Health, Media, Parenting, Personal, Uncategorized

‘Don’t Use Words I Don’t Want You To’ – Irish Minister

pregnant-belly

As if running the Department of Poverty wasn’t a big enough job for Leo Varadkar, he’s decided to elect himself Minister for Mansplaining, and give himself cabinet responsibility for correct terminology as well.

Leo has decided that for every person, everywhere, who is ever pregnant, the correct word to use to describe the contents of their womb is ‘baby’.

‘Foetus’ Leo mansplains to all of us who have ever, will ever, or might ever, be pregnant, is not a word that we should use. Nor is it a word that should be used in reference to our pregnancies by mere mortals without a medical degree. ‘Foetus’, according to Dr V, is a medical word. The implication being that those of us who don’t hold medical degrees should not use medical words. We should not refer to our fingers as ‘digits’, either, he cautions. Presumably in case we lose the run of ourselves entirely, and start having a go at performing craniotomies during our lunch-breaks.

I only wish Dr V had been around 13 or 14 years ago, when I started telling my daughter that her vulva was her vulva, rather than her ‘fanny’ or her ‘front bum’ or her ‘butterfly’. I hope she doesn’t get notions above her station as a result. Idly, I wonder if Leo referred to his penis as his ‘passion pencil’ until he was a fully qualified medical doctor. Or if he’d be chagrined if he heard me talking about a migraine, and explaining to my GP that it had started occipitally? Would he chastise me, do you think, and tell me I should talk about the back of my head, instead? Except, referring to the back of my head is not as precise as referring to my occipital bone; and sometimes it is necessary and useful to be precise.

Does Leo not understand that women are allowed to refer to the contents of their wombs however they please? If a woman wants to refer to the product of conception inside her as ‘foetus’, ‘baby’, ‘peanut’, ‘sprog’, ‘alien’ or any other word she likes (the last time I was pregnant, my daughters referred to the contents of my womb as ‘The Minion’), it is not my place to tell her that she is using the wrong word. I would respectfully suggest that Dr V adopt the same attitude.

I find his diktat that all women should refer to their foetuses as babies – and that their friends and families should, too – to be more than vaguely unsettling.  If women aren’t even allowed, by Leo, to use the language which feels most appropriate for them, at a given time, what else does he think they really shouldn’t have a choice about? Or that they should only have limited choice about?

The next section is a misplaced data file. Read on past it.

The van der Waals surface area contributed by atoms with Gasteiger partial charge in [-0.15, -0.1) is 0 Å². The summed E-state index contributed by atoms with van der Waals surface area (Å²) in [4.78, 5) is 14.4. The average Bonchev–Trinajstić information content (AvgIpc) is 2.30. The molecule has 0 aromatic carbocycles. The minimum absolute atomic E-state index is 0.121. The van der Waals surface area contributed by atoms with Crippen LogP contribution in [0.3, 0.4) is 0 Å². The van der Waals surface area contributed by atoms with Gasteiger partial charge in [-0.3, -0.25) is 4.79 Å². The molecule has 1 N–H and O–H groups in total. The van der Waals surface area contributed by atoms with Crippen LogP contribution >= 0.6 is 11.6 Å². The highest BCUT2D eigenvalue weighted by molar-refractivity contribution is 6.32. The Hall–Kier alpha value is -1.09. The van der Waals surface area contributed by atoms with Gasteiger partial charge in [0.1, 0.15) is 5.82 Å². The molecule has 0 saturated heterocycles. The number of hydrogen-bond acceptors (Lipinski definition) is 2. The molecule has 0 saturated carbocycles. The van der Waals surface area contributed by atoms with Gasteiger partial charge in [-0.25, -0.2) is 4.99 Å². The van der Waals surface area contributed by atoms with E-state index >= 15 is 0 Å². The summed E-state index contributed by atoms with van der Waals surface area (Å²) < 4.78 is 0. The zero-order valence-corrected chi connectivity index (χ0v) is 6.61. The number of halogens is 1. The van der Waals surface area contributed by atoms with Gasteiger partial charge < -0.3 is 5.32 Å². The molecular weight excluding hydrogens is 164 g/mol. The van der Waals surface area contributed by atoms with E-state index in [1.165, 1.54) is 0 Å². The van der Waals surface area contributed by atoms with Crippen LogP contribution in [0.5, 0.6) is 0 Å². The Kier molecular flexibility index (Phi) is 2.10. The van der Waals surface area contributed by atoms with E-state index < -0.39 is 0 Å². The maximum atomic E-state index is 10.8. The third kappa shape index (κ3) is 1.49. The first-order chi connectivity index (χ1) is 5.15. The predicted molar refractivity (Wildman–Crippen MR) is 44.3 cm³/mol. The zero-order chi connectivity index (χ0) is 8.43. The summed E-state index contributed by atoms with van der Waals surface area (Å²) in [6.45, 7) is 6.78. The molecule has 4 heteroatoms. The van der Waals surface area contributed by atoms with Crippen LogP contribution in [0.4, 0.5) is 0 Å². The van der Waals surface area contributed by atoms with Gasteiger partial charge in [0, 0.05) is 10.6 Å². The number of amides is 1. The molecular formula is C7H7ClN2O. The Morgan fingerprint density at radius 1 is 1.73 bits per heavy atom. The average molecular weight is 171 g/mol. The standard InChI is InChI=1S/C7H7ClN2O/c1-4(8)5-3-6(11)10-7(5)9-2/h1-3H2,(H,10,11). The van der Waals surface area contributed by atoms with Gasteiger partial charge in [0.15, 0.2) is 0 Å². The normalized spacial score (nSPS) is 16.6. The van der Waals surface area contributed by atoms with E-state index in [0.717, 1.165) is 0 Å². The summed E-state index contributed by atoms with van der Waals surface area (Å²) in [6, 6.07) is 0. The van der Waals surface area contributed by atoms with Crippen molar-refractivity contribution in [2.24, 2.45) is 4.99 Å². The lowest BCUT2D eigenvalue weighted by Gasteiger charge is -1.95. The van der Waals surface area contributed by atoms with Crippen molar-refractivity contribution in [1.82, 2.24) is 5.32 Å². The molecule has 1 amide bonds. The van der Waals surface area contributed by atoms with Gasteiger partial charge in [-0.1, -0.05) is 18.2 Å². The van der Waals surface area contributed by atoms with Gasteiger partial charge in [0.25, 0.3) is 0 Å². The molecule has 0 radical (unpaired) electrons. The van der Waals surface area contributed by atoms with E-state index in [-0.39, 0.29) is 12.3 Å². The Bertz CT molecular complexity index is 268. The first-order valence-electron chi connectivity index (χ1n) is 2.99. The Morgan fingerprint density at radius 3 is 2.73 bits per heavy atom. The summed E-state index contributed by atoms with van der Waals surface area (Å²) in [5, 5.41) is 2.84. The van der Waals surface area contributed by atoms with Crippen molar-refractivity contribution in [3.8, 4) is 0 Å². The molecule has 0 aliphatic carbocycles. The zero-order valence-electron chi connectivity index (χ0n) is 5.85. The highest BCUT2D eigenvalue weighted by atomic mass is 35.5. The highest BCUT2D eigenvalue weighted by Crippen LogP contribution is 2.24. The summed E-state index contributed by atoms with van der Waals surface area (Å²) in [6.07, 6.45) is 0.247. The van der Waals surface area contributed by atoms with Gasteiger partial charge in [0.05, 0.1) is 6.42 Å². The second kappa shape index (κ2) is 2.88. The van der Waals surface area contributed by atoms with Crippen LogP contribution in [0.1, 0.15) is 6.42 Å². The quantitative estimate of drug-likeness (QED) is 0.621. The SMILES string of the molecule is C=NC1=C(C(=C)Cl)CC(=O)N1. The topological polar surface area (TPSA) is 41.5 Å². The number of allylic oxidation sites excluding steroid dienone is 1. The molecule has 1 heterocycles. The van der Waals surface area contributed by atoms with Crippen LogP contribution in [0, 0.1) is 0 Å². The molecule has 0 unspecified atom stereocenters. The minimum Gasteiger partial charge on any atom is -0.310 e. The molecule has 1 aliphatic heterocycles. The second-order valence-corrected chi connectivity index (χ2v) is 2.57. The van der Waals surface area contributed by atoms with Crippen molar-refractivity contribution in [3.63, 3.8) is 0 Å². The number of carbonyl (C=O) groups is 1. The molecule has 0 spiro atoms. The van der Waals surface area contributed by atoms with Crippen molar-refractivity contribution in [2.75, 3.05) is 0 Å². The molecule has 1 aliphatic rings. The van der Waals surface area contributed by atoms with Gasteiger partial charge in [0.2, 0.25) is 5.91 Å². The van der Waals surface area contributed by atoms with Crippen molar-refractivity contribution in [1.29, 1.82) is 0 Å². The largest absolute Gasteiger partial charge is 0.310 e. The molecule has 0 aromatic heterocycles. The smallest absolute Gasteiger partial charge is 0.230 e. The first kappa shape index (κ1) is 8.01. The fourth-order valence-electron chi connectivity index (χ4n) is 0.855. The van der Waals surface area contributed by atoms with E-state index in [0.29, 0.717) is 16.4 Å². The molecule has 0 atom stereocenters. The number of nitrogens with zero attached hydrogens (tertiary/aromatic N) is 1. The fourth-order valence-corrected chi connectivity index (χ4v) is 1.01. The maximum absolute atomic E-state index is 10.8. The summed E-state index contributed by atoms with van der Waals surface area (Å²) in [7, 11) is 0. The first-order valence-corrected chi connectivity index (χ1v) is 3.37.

There is an element of nuance involved in this naming business. For a lot of women, when a pregnancy is wanted, they talk about their ‘baby’ even though they know it is not, actually, a baby. Every woman who wants to be a mother, wants to have a baby; but knows that first, she will have a blastocyst, then a zygote, then an embryo, then a foetus, then – if she’s lucky – a baby. We project our hopes onto our wanted pregnancies. We imagine what we’ll have at the end. We invest in them.

Every woman who doesn’t want to be a mother, doesn’t want to have a baby. She knows that she is well within her rights – even if not well within the law in Ireland – to decide what happens to her body. She will refer to it as an embryo or a foetus when discussing it because she is using the correct terminology, whether Leo likes it or not.

Leo also mentioned asking his pregnant friend if she knew what sex her baby was going to be (thank God he used correct terminology and didn’t ask her what gender) and I’m a bit horrified by this, to be honest. It’s none of his business. If his friend wanted to tell him, he should have left it up to her to disclose, and not gone prying. Is it just me, or does this interrogation assume a level of entitlement that he doesn’t deserve?